PORT OF SPAIN, Trinidad, (CMC) – Caribbean police commissioners began a five-day meeting in Trinidad and Tobago on Monday overshadowed by the increased level of crime, particularly murders, in the English-speaking Caribbean Community (Caricom) countries.
Addressing the 37th Annual General Meeting of Caribbean Commissioners of Police (ACCP), Trinidad and Tobago’s National Security Minister, Fitzgerald Hinds, said in the Caribbean Basin, the challenge of avoiding the scourge of transnational crime, the illegal drug and gun trade, the attendant laundering of funds, as well as other international criminal activities, has been amplified because the world is now a global village.
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He said many countries of the region have surpassed previous records, with eight of them falling in the top 20 of the world’s most dangerous countries, based on high rates of homicides per capita.
In addition, Hinds told the conference, which is being held under the theme “Transnational Organised Crime: A Growing Threat to Regional Security,” that daily in Caricom at least 14 people are killed due to interpersonal violence.
“The rate of violent deaths in the Caricom member states is almost three times the global average,” he said, noting that firearms are used in more than 75 per cent of all homicides on average in Caricom.
Hinds said in some countries, this proportion has reached 90 per cent and that last year in Trinidad and Tobago, of the 605 murders, 87 per cent were with the use of firearms.
“Illicit small arms are fuelling armed violence, gang warfare, and organised crime, have enormous health, social and economic consequences that thwart sustainable development efforts in Caricom. The diversion and trafficking of firearms is a significant security threat for Caricom and its partners,” Hinds said, reminding the conference that Caribbean leaders had at their special summit this year declared a war on guns, particularly, assault weapons.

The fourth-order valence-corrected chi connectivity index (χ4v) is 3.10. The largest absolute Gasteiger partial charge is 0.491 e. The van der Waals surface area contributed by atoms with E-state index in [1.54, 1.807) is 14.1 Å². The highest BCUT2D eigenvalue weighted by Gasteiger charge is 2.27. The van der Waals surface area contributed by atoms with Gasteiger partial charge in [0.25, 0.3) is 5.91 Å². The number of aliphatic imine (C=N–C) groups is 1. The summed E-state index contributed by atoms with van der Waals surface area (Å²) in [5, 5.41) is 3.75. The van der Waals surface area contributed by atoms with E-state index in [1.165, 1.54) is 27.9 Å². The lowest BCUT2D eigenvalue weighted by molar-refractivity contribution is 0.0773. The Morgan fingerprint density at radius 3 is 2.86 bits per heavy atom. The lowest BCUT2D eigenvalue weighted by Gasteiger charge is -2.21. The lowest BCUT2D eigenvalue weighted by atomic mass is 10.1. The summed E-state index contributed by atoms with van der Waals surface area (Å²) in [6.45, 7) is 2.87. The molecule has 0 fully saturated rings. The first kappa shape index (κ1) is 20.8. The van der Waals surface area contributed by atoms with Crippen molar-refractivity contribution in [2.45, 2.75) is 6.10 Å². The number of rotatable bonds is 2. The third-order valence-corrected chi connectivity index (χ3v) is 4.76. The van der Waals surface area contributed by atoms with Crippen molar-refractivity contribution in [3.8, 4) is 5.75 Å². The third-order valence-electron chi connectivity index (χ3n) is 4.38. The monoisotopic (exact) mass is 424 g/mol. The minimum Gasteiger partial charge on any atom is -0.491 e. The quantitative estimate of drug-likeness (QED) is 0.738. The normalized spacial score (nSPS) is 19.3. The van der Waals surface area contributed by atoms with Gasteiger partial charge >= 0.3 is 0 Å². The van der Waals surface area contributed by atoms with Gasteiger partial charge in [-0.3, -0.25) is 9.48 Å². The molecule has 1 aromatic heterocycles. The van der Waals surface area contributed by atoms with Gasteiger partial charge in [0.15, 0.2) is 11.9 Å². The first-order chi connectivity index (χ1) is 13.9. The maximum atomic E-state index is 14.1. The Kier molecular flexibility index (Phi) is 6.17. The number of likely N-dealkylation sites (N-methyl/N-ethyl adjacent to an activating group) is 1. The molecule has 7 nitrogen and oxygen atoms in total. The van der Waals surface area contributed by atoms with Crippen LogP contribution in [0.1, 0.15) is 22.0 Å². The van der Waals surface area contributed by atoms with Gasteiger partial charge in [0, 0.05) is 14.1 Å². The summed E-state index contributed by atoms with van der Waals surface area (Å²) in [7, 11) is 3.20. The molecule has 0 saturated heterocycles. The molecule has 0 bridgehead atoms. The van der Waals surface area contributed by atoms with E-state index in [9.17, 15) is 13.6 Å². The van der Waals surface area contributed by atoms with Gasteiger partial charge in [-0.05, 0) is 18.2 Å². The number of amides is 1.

He also noted that serious crimes such as armed robbery and aggravated assaults continue to increase in the region and that irregular migration continues to be a threat emanating from within and externally.
“Migration routes are shifting, and the Caribbean is now seen as a means of reaching the final destination, the United States of America. The trans-shipment of cocaine is also increasing, and routes are more diverse than ever; with much more cocaine heading to Europe through very creative and varied routes.
“Cybercrimes such as online scams, ransomware and business email compromise are increasingly problematic in the region, and the web is now a facilitator for transnational organised crime in the region. Some of the activities include terrorism, child pornography, illicit trafficking in all its forms,” Hinds told the regional police chiefs.
Hinds said as the more developed countries strengthen their defense against the invasion of such criminal activities, it is clear that perpetrators are diverting their attention to the Caribbean region.
“They see us as frail and having “low fences”. We have to develop muscle and height. We have to put up resistance,” Hinds said, noting that the Council of Ministers of National Security and Law Enforcement agreed that the region should focus on firearms, human trafficking, cyber security and maritime security.